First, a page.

Is the Mostly-Ignored Amazon Photos a Good Google Photos Replacement?

Photography News

Jim Salter at Ars Technica decided to take a second look at Amazon Photos, a platform that has flown pretty under the radar since its launch in 2014. Now that Google Photos no longer offers free unlimited high-resolution storage, Salter decided to give Amazon a second try.

Admitting the platform is lesser-known despite its age, Salter says that Google’s choice to kill off its free unlimited plans suddenly makes Amazon an attractive option. And while its services are limited to personal use (you cannot use Amazon’s platform for a commercial business without violating the company’s terms of service), the fact anyone with a Prime membership can store an unlimited number of original-resolution images would make it worthy of new consideration as long as the experience was palatable.

Amazon Photos works across multiple operating systems. It has a desktop application that is supported on both Windows and Macs, can be accessed by supported apps on the Apple App Store and Google Play, and additionally links to Amazon Fire devices.

For straight backups, Salter found little to complain about with the Amazon Photos desktop application. And while the editor (which is accessible through a browser or as part of the desktop app) was only “serviceable,” it’s likely that interested PetaPixel readers wouldn’t be looking to Amazon to provide editing capability.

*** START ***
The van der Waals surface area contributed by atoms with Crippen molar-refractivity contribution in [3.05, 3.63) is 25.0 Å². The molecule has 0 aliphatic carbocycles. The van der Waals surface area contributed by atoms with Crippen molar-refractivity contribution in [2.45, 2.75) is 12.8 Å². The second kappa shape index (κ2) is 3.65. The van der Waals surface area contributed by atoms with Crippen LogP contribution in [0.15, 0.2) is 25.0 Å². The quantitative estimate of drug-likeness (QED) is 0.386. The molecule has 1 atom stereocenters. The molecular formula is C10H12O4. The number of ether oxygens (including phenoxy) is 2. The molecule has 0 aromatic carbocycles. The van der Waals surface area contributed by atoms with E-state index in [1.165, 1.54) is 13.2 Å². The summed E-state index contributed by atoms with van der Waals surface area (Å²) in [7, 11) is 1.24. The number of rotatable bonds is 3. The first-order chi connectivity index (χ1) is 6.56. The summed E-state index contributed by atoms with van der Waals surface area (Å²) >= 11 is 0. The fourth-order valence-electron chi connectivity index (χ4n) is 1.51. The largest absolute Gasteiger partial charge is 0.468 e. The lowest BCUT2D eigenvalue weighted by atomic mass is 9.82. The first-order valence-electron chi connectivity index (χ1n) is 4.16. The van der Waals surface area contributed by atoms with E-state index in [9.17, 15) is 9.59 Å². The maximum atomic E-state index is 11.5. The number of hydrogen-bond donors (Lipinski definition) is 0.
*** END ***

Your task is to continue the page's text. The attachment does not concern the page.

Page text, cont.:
One of the benefits of using Google Photos was easy access to prints, but Amazon Photos has you covered there as well but with even more options. According to Salter, Google only gave you one choice: the size of the print. Amazon offers photo prints in glossy, matte, lustre, or pearl finishes in a bevy of sizes from 4×5.3 through 20×30 inches.

“The prices are better, too,” Selter writes. “Google charges $2.84, $2.99, or $3.99 for an 8×10 print in my area, depending on which service I choose — Amazon only wants $1.79 for the same print in either matte or glossy finish.”

Google also offers canvas and photo book options, which Amazon also has along with a list of other merchandise ranging from Christmas ornaments to mugs and blankets. And as expected with Prime, delivery of these items is free.

After looking at how it operates and the number of options available with it, Salter finds little reason to recommend against Amazon Photos, a platform most have forgotten exists. You can read his full review of the platform here, and start using Amazon Photos here.

While none of these services are going to likely give anyone everything they’re looking for forever, many photographers don’t want to deal with the upfront cost and hassle of a NAS or other storage solutions. So while using Amazon Photos is just giving your business to another giant corporation – something many are vehemently against – it will be equally as hard for many photographers looking for an easy plug-and-play solution to deny the appeal of what’s on offer here.

(via Ars Technica)

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